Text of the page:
People are always saying there’s no good Mexican food in Rochester. It’s certainly true that we don’t have the variety you’d find in Texas or California, but the general pronouncement might say more about the taste of the speaker. Besides the chains, we also have Maria’s, Salena’s, and Los Amigos, all of which are good at what they do. And if you’re willing to drive to Sodus, El Rincón Mexicano has terrific vittles from Guadalajara.
Many who bemoan the lack of Mexican are really talking about something that isn’t Mexican at all: the California “Mission-style” burrito. The Mission Café served a horribly bland version, and Selena’s Taqueria does something of the sort, but Rochester wants more. Enter Atlanta’s Raging Burrito, which serves big ol’ tortillas, wrapped around beans, rice, and endless combinations of fresh ingredients. So why would a Georgia burrito joint franchise into a beach volleyball business in Rochester?
As it happens, Hot Shots co-owner Pierce Pape lives in Atlanta, where he used to run a bagel shop. He and the other Hot Shots owners --- “visionary” J.B. Shares, Bill Page, and Peter Pape --- felt the need for a change. Pierce, who liked Raging Burrito’s focus on freshness, health, and value, brought the two businesses together.
Chips come out warm with various dips. Freshly made salsa has finely-chopped onion and tomato, peppers, cilantro, and little else. An enormous pile of chips with salsa runs $3 (small for $1.75). The guacamole is chunky and simple, with red onion and mild spices ($3/$5.25 with chips). Sliding farther down the unhealthy slope, you’ll find the veggie chili with cheese dip distressingly irresistible ($2.75/$4.50).
The basic burrito is a flour, wheat, spinach, or sundried tomato tortilla, filled with black or pinto beans (or a mix), brown rice, jack and cheddar, and salsa. It’s enormous --- the staff shirts say “we roll fattys” --- and a bargain ($4). The rice inside is what distinguishes the “Mission-style,” and while I’m not a fan (it’s like having a corn sub), people everywhere love them. The “raging” burrito adds lettuce, cucumber, onion, and sour cream ($5.25).
You can create your own Franken-burrito by adding feta cheese, corn, roasted garlic, pickled jalapenos, shredded carrots, jerk tofu, breaded eggplant, and so on. Even so, some choices were notably missing. You can’t get a corn tortilla (Pape says they might offer one soon), white rice, or refried beans (the cooked black beans were great, but I found the pintos a bit sexless).
I like a chef’s discretion, and was much happier with the chipotle bbq burrito than with the raging monster ($7.75). Chipotle peppers are dried, smoked chilis, and “master raging chef” Ron Manliguis’s sauce is deep and scrumptious. That over stewed black beans and grilled chicken, with caramelized onion and cilantro, was fabulous inside a flour tortilla ($7.50). Brown rice or cucumbers would have compromised the balance (mistakes I made with my forearm-sized raging monster).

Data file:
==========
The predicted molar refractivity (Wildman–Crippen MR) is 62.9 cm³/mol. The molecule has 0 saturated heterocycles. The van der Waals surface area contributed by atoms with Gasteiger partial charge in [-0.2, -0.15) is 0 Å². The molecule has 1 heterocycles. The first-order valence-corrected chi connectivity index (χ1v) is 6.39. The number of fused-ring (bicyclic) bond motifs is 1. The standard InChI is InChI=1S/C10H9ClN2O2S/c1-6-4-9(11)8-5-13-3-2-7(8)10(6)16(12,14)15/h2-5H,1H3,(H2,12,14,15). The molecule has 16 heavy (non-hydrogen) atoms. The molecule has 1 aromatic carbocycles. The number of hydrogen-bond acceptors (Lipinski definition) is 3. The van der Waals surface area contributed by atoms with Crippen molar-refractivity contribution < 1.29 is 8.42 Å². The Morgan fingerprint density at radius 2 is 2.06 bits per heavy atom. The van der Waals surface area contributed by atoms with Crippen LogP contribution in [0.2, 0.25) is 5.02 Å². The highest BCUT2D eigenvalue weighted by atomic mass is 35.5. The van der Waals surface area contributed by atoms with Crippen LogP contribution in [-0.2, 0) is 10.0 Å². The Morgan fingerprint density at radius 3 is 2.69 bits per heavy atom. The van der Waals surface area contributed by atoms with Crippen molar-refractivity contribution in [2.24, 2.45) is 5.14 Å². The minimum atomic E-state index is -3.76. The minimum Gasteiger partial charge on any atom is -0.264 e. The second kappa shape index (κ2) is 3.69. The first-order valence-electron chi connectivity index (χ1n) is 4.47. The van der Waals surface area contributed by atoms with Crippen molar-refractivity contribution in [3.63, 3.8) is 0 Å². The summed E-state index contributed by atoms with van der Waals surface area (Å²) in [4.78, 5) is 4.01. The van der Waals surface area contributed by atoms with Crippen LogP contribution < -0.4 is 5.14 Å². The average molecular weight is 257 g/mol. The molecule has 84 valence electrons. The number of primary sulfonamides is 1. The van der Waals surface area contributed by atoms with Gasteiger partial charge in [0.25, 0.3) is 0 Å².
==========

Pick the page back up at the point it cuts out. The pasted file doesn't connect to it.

Other specialties include the Bangkok burrito (Thai peanut sauce with grilled chicken or tofu, $7.75); Cajun killer (spiced, grilled shrimp, steak, tofu, fish, or chicken, $6.75); and Tokyo Teriyaki (sautéed tofu, steak, or chicken, $6.75). Photographer Kurt Brownell was most pleased with his Jamaican jerk chicken burrito ($6.75).
Raging Burrito is in the cavernous Hot Shots building, but is surprisingly comfortable. Even on a nasty day, it was reasonably cool (the heat goes up), and the oil-drum-based tables are funky and fun. There is also a side room with simpler tables and chairs, which works better for a family. There aren’t any high chairs or sippy cups, but the attitude towards my children was outstanding, and Pape will take care of those omissions. The wait staff was clear, attentive, and friendly, obviously trained by somebody with a vision.
Raging Burrito is somewhat hidden, but that shouldn’t be a problem. It has a built-in clientele and plentiful parking, and Rochester has been crying out for this type of food. It’s a restaurant that takes lessons from chains, but maintains a single-location feel. Pape might pull strings in absentia, but he stressed how good a job local manager Scott Miller is doing. The formula should make the place a raging success for years to come.
Raging Burrito, 1046B University Avenue, 461-1799. Hours: 11:30 a.m. to 10:30 p.m. Monday through Friday; 4 to 9 p.m. Saturday through Sun day.
One of Rochester's busiest restaurants has moved, but not very far. The King & I is now across Alliance Drive at 1455 East Henrietta. I’ll miss the garden next to the old location, but the sparkling new restaurant has 100 more seats. My favorite dish is #47, kang phet chicken, with maybe a little beef satay to start.
--- Michael Warren Thomas
Michael Warren Thomas can be heard on WYSL 1040. Tune in on Saturdays for gardening, restaurants, and travel from 9 to noon, and on Sundays for antiques and wine from 10 to noon. Listen live on the web at www.SavorLife.com.